I am really excited today. I have no idea why, as nothing amazing has occurred, but I’m pumped.
One thing I love is that the large non-fiction writing project I’ve been working on for years has finally come together and feels perfect. Don’t get me wrong; it’s far from finished. I finally sat down last week and reviewed a ton of feedback on the work I’ve gathered so far from editors and agents all around the country, along with feedback from a few fellow writers.
Most of the feedback was legitimate and caused me to sit back and reflect upon the suggestions and insight. Other feedback was so off-base it was clear the reader did not have a handle on the material at all. That feedback I simply rolled my eyes at before depositing in both my mental and real shredders.
I decided that I will, in fact, enter the 2011 Pacific Northwest Writer’s Association Literary Contest (deadline February 28) along with hundreds of other writers. I may not win a ribbon, but at the very least, I’ll come away with even more feedback to mull over.
The other thing I’m excited about today is that I’ve finally entered the “burn phase” of the 24-day AdvoCare Challenge I’m doing with a few other people. I did just fine on the first ten days and am looking forward to the final fourteen. This challenge, combined with all the Jazzercise, should help get me back on track and well on my way to feeling like myself again (as well as ready for our first real vacation in four years this spring!).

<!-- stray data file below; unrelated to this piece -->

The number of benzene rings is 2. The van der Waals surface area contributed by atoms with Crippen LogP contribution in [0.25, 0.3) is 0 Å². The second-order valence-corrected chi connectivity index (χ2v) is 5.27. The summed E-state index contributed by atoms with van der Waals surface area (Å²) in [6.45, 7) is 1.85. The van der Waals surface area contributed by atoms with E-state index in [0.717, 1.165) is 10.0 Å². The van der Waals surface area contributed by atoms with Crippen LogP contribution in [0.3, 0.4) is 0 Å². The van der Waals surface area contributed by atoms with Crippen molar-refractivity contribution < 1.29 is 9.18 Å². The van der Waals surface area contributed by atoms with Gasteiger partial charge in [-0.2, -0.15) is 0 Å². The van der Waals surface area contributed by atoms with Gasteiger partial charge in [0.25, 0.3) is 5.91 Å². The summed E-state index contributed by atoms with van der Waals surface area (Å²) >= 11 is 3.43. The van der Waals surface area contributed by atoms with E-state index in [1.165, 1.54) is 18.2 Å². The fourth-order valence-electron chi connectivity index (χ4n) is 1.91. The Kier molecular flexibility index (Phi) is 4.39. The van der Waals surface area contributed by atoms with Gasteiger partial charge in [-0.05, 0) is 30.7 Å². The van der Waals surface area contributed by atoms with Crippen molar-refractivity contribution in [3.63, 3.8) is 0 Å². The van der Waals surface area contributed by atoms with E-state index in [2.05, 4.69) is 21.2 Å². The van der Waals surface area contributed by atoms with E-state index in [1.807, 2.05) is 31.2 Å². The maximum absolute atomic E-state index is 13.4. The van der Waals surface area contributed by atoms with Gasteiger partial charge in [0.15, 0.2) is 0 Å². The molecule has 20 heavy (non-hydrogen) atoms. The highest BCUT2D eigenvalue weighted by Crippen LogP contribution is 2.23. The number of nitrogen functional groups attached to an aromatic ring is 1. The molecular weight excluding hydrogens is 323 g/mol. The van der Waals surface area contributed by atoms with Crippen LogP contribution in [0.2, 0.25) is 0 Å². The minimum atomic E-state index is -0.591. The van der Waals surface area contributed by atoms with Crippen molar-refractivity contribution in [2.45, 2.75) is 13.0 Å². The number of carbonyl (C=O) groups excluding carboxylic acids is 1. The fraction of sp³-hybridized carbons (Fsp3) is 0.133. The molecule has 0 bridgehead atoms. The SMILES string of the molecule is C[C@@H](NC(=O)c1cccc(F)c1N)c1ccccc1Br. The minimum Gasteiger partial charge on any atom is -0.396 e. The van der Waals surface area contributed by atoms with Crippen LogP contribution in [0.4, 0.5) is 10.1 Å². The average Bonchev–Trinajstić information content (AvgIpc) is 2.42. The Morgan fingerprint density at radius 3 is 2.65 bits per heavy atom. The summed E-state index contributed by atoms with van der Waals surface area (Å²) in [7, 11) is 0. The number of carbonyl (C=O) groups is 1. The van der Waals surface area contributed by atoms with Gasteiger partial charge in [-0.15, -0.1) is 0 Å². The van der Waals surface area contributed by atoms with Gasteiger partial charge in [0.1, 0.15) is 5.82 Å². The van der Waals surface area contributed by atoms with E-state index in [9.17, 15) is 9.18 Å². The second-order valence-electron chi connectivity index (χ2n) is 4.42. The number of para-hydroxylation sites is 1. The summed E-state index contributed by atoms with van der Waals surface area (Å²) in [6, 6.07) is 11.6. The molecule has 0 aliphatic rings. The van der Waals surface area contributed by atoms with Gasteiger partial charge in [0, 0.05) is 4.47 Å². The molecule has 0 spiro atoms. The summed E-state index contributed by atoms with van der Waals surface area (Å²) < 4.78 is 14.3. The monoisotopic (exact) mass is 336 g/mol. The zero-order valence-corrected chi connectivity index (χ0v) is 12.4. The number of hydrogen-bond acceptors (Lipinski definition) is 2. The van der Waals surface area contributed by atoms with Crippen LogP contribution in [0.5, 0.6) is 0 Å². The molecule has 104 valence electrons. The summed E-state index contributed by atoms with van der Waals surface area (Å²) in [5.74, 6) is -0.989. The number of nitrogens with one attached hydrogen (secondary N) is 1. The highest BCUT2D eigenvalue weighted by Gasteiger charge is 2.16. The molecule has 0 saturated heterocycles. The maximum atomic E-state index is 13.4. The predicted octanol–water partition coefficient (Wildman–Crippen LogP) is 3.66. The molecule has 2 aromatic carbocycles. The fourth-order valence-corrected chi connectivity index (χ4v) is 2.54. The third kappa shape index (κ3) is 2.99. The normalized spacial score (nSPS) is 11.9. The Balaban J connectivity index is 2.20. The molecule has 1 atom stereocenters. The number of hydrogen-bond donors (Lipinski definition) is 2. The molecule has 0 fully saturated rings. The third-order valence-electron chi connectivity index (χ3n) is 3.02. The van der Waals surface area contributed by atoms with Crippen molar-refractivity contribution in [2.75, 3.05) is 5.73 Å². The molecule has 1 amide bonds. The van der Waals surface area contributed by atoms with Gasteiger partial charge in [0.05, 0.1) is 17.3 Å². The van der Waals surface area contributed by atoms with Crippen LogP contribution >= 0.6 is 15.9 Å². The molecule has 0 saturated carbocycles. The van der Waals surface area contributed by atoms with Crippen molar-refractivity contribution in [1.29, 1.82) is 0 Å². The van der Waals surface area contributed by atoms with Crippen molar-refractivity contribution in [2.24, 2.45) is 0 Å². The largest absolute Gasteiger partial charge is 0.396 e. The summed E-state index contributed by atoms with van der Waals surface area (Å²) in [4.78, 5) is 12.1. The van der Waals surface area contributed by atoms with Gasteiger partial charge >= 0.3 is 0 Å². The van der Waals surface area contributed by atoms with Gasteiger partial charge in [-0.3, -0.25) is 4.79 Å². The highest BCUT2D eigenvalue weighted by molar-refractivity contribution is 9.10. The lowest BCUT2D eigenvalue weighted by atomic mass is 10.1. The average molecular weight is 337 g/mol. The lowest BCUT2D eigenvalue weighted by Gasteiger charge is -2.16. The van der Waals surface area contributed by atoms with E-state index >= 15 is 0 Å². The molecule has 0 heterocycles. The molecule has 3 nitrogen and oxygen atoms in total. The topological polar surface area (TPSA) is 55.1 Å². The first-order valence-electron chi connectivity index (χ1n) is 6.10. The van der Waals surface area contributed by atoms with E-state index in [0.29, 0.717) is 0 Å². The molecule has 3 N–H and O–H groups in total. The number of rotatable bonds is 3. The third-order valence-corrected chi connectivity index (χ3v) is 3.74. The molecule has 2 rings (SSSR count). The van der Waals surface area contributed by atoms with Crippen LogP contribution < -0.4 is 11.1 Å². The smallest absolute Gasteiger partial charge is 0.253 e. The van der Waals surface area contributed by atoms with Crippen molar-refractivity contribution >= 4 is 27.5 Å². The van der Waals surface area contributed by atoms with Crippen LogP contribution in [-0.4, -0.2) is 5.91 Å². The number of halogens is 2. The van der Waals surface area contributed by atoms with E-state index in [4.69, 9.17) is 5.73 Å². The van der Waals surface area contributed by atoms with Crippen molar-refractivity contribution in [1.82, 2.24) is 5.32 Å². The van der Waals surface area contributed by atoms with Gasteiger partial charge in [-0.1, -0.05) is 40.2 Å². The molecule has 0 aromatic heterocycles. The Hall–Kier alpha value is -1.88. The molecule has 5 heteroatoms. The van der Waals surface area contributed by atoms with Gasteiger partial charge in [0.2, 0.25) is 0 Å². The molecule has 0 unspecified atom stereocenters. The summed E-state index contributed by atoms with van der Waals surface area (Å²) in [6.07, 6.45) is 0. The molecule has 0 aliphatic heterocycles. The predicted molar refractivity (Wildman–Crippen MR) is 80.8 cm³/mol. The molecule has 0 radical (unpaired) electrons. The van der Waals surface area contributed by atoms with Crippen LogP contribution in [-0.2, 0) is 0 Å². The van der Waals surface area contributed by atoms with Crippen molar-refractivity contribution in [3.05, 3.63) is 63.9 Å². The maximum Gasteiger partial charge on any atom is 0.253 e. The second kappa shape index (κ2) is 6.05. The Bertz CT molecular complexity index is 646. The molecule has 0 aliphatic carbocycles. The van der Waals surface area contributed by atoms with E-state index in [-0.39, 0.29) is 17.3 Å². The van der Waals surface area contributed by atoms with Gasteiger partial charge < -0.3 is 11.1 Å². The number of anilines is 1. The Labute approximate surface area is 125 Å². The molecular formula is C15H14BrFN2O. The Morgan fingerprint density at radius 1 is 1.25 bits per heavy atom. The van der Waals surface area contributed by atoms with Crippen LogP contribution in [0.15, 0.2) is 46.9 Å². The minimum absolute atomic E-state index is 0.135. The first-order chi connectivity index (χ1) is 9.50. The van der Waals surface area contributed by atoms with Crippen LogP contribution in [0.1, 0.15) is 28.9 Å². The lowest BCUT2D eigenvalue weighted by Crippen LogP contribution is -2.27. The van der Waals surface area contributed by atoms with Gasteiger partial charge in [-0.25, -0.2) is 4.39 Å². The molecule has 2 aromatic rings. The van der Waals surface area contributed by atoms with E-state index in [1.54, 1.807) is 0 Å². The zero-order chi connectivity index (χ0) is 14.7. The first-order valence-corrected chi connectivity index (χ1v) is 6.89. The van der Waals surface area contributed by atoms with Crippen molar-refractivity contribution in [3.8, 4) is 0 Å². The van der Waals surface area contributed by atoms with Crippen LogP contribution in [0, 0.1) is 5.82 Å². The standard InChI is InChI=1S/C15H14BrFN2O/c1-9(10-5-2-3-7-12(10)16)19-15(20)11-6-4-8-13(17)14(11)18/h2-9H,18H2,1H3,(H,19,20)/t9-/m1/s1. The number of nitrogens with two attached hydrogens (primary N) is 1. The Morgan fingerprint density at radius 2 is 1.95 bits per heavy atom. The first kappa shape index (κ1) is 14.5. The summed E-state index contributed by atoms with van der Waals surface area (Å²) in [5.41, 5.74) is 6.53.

Last but not least, I discovered yet another awesome commercial fishing blog. I enjoyed the content, subject matter, and writing style so well that I’ve included a direct RSS feed to it in the sidebar to the right.
Fish Tales is written by Jen Pickett, who posts once a week on (the creatively and aptly-named) Pickfish Fridays. Here’s a bit about Jen, taken directly from her blog:
“Jen Pickett is a freelance writer, a poet, and commercial fisherman. She has spent nearly two decades in Alaska’s commercial fishing industry. Starting as crewman, she’s worked tenders, seiners, trollers, gill netters and long liners fishing Alaska’s waters for herring, salmon, and halibut from Southeast Alaska to the Copper River Flats, Prince William Sound, Kodiak and Bristol Bay. At the ripe age of 28 she became one of the few women to own and skipper her boat on one of Alaska’s most dangerous waters, the Copper River Flats, where she fished alone for the famous Copper River Kings and Reds. Encountering storms, breakers, broken-down equipment, ripped up nets, exhaustion, whales, sharks, and close calls with giant cruise ships and many other near misses, all became the norm aboard her 28′ boat…”
Pretty cool, right?
And before I go….Happy Birthday to my one time fishing crew mate and forever little sis, Steph!!